• I believe that to a large extent, it depends on how familiar your readers are with the type of character you are portraying.
      Are you describing the standard noir gumshoe, or are you introducing a more exotic or unfamiliar type of character; say a man in Timbuktu who sells camels; if you describe him as having dark hooded eyes, a scar across the side of his face and three missing fingers, you add an element of menace or are using it as a misdirect.
      Character description can be effectively used flavour the rest of your scene or narrative, as opposed to illustration for its own sake.

      • Wonderful article. I’m a few chapters in on the sequel to my first novel, and one thing that many readers noticed was that the flow was interrupted by too much character description. I blame the editor, who said I needed it, and it being my first book. In my sequel I use other means to let readers identify characters, those who aren’t already known.
        Thanks again.

  3. Any tips for good ways to convey your first-person narrator’s looks, besides the cliche of having him look at himself in a mirror and think about what he sees?

    • Good to hear from you, Jendi. Love your blog and especially your contribution to Writers of the World. To answer your question, I think that a first person narrator’s looks could be painted in small brush strokes that gradually build to a complete portrait. Details and clues can be sprinkled in through actions. What did you have in mind? WA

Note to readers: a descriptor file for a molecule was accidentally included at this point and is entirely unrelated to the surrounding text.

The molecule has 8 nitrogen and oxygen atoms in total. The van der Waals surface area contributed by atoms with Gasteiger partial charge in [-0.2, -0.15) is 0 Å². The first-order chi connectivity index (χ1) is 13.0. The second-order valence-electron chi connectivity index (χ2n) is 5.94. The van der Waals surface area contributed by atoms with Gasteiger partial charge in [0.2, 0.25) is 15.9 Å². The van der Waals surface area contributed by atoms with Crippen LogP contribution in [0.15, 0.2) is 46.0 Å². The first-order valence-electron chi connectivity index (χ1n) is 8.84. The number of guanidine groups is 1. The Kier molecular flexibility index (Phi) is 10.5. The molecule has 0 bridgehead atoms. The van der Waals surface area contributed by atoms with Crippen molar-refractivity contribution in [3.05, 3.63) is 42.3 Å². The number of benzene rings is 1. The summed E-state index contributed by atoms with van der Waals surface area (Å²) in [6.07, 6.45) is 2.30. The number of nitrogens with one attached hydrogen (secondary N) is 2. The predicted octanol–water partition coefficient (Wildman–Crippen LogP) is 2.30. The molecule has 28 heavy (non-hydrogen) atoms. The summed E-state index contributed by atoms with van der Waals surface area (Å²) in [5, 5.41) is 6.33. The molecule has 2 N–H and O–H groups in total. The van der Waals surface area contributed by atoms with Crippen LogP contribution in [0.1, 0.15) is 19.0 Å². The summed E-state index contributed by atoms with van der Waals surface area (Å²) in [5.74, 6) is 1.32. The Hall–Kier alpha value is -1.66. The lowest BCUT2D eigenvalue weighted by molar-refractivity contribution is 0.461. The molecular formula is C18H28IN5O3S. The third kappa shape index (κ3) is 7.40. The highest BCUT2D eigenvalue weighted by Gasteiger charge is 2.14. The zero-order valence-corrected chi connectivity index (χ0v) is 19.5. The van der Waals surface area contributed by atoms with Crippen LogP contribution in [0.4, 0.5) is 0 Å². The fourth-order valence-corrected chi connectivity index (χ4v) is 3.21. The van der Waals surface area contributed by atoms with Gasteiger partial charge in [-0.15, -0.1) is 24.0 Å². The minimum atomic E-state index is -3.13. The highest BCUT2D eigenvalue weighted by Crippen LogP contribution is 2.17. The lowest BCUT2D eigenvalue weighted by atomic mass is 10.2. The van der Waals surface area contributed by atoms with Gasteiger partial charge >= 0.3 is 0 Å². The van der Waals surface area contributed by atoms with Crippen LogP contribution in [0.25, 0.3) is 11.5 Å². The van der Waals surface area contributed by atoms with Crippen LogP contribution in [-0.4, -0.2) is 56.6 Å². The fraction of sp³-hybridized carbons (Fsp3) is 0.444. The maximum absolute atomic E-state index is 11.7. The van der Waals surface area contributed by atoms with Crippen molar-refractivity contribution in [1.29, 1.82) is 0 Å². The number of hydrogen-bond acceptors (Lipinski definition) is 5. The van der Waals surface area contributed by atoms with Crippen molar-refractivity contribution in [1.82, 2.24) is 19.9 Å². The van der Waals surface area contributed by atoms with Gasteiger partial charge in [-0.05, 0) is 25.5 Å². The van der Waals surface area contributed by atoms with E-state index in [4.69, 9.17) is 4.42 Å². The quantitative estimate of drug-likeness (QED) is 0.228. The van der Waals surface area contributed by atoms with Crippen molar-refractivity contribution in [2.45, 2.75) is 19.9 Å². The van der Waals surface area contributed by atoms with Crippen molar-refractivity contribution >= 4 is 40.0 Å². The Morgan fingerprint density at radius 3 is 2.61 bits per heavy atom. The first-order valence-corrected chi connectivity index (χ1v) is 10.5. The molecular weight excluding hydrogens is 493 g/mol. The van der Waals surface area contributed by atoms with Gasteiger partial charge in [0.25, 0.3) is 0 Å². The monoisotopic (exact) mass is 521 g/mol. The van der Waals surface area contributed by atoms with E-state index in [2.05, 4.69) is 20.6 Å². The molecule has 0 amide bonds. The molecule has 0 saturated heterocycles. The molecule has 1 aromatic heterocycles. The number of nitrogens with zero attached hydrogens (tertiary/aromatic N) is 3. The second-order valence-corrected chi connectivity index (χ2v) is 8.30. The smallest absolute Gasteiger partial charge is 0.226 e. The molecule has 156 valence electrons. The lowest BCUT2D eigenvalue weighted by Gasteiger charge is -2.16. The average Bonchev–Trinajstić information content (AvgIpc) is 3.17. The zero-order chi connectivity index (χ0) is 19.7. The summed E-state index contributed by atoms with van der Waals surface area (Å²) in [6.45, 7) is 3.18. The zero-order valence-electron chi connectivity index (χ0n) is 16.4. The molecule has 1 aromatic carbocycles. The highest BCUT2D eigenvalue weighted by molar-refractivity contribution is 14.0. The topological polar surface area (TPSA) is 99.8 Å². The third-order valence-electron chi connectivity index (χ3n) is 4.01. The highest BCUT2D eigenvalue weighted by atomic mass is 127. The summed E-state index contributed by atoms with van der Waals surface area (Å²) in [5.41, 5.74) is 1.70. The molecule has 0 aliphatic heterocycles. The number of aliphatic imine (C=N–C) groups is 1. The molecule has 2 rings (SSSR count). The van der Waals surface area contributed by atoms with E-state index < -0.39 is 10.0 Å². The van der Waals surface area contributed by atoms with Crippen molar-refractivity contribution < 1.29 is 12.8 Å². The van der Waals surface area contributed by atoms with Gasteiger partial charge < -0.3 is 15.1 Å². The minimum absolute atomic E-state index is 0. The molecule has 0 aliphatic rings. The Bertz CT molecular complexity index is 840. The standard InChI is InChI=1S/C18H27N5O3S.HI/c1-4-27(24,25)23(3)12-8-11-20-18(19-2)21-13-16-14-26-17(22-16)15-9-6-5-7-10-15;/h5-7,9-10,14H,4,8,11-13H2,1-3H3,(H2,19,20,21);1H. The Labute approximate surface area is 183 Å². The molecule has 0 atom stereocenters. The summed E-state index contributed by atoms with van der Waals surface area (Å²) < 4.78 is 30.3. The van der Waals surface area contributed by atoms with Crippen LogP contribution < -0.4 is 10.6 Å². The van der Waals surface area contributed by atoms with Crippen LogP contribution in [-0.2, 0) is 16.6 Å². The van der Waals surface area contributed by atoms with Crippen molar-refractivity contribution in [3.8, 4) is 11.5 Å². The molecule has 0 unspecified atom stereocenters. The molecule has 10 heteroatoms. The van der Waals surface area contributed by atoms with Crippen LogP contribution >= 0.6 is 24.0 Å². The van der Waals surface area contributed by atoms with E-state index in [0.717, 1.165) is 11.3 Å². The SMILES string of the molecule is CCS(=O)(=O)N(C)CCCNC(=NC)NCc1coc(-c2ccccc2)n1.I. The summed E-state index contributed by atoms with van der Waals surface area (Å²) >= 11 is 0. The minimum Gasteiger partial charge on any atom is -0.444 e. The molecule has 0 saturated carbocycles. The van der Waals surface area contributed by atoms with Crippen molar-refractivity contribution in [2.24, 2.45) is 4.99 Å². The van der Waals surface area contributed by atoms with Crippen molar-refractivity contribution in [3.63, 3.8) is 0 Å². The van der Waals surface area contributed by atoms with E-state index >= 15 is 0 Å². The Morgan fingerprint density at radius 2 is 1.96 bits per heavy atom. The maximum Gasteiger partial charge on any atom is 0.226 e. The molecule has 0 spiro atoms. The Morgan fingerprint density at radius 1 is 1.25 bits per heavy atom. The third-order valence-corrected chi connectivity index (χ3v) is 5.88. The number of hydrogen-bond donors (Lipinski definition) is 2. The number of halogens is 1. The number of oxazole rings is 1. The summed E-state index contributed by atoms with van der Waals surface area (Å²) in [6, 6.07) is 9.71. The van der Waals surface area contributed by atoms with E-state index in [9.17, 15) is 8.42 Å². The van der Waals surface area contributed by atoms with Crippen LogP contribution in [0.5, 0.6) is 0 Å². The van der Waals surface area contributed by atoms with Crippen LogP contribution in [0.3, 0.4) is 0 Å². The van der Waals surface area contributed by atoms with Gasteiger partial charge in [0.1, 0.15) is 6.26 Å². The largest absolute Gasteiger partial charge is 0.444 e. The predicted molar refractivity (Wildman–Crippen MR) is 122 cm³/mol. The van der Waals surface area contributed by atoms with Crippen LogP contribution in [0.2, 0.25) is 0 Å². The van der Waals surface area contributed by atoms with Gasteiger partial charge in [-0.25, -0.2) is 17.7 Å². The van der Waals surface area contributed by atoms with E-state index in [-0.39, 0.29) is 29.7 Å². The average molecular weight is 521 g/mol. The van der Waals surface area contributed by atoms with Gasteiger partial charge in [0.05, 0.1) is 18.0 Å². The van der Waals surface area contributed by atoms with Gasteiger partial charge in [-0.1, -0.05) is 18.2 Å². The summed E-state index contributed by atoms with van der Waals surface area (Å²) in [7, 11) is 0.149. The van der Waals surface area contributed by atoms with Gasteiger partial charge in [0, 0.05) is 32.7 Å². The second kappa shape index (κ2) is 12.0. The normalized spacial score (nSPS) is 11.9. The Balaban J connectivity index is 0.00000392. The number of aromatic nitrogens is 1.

4. Thank you for this article. It helped me crystalize in my mind, the very elements I was struggling with as I begin the second volume of a trilogy I’m working on. I’ve pretty much come to the conclusion that character description is important only to the extent it drives the story. It is my belief that the more room you leave for the reader to participate in the world you are revealing, the more they can enjoy it. This does not excuse one from providing the elements necessary to allow their characters to live, but excess embellishment can cause the flow of your writing to drag. I was reminded, and encouraged by this piece, to keep the reader first as I am writing; and allow my words to guide rather than paint.